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energizerResearchers at the United States Computer Emergency Readiness Team (US-CERT) say that the Energizer Bunny DUO USB battery charger is infected with a trojan horse that allows hackers to steal personal information from a Window’s PC.

Energizer Holdings ascertained late Friday that the USB-powered nickel hydride battery recharger was contaminated with malicious code, and the product has since been discontinued.

As of now the company does not know how the hacking was done. “Energizer is currently working with both CERT and U.S. government officials to understand how the code was inserted in the software,” Energizer said in a statement.

The Windows software included with the Energizer DUO is supposed to display charging status. After the software is installed, a Trojan that steals and transmits files is created. Even if the charger is disconnected from the computer, the Trojan continues to steal and alter information whenever the computer is on.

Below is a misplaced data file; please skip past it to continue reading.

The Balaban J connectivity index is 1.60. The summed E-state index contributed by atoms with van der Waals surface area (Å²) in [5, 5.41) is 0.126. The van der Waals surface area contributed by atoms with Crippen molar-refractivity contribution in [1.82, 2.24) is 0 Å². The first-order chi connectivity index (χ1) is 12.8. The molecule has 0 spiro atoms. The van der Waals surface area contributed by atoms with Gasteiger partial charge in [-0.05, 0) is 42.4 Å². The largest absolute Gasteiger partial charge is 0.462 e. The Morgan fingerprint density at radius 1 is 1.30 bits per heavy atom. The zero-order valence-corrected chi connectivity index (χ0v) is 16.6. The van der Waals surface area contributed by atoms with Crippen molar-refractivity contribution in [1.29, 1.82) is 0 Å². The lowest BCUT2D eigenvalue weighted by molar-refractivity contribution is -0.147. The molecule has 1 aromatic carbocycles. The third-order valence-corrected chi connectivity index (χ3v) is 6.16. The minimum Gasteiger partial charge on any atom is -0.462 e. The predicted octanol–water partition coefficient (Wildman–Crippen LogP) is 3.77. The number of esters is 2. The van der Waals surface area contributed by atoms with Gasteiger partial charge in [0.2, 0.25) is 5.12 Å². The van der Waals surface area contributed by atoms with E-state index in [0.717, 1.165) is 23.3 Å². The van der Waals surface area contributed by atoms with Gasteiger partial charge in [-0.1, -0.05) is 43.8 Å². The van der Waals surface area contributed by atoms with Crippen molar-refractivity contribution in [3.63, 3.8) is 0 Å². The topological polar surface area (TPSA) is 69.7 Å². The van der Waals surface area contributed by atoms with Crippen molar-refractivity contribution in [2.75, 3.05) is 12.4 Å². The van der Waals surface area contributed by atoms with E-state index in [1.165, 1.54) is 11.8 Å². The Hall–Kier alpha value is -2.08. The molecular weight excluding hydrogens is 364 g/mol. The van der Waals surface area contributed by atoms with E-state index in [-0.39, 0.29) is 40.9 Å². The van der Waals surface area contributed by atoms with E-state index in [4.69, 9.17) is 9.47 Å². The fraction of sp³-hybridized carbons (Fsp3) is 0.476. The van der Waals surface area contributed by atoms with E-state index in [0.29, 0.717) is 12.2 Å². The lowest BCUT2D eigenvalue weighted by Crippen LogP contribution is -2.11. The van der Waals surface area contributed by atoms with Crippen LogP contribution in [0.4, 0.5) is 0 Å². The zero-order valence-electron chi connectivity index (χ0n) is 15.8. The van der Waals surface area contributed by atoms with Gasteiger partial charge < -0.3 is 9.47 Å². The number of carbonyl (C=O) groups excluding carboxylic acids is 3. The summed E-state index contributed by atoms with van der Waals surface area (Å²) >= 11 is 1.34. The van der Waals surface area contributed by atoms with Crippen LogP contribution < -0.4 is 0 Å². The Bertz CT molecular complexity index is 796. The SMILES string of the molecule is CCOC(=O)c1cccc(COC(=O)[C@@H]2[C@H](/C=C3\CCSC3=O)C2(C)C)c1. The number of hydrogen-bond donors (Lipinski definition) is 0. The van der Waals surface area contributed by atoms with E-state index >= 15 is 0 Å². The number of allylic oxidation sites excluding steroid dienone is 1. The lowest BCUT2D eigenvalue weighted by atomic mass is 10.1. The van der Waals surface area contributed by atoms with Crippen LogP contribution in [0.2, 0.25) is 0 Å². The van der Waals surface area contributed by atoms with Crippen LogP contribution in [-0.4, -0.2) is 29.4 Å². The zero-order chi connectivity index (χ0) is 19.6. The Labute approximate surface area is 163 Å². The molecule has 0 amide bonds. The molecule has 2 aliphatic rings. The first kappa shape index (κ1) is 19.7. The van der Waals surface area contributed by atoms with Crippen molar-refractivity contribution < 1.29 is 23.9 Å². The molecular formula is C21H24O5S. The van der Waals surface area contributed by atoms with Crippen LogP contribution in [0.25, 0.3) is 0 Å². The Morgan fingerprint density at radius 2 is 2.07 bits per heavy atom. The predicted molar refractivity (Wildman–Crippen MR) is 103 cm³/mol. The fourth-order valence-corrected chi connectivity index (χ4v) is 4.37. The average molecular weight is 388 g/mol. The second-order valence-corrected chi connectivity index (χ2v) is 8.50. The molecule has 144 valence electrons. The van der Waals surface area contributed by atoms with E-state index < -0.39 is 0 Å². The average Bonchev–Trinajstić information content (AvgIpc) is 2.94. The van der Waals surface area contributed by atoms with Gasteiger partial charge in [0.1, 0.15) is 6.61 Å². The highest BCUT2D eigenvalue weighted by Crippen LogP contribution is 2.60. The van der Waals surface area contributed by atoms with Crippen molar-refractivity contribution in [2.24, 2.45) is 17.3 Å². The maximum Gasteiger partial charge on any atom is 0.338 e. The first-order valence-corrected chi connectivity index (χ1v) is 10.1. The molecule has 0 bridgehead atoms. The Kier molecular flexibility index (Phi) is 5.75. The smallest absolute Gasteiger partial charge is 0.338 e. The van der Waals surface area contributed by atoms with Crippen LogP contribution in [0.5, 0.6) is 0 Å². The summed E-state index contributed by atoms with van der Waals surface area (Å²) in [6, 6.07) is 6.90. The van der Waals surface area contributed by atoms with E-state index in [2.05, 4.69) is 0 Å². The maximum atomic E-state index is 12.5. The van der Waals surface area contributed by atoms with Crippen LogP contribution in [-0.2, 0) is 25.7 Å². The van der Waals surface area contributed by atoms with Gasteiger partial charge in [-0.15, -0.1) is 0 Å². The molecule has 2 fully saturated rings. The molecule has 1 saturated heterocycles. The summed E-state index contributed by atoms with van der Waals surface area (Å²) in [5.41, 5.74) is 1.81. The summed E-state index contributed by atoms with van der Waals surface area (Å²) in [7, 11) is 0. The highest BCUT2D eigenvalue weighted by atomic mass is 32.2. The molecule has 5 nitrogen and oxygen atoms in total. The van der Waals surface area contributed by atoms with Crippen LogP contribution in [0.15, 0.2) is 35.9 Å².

According to US-CERT officials, if you think your computer is infected you are advised to uninstall the software. Another method is to remove the Arucer.dll from Windows’ “system32 ” directory and restart your computer.

(Via Network World)

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homeland-securityPresident Obama is currently reevaluating the country’s cyber security to protect both citizens and the government from harmful cyber attack.

One such exercise that is strengthening the nation’s cyber security is the “U.S. Cyber Challenge.” This multi player video game inspired challenge takes kids from age 17-21 who have above average computer skills or even hacking abilities and challenges them to a game called NetWars, where competitors play against each other in a game that tests their hacking skills.

Organizers say “the competition is aimed at identifying young people with exceptional computer skills and inspiring them to join the country’s woefully understaffed ranks of cyber security specialists needed to protect systems used by the military, industry and everyday people.”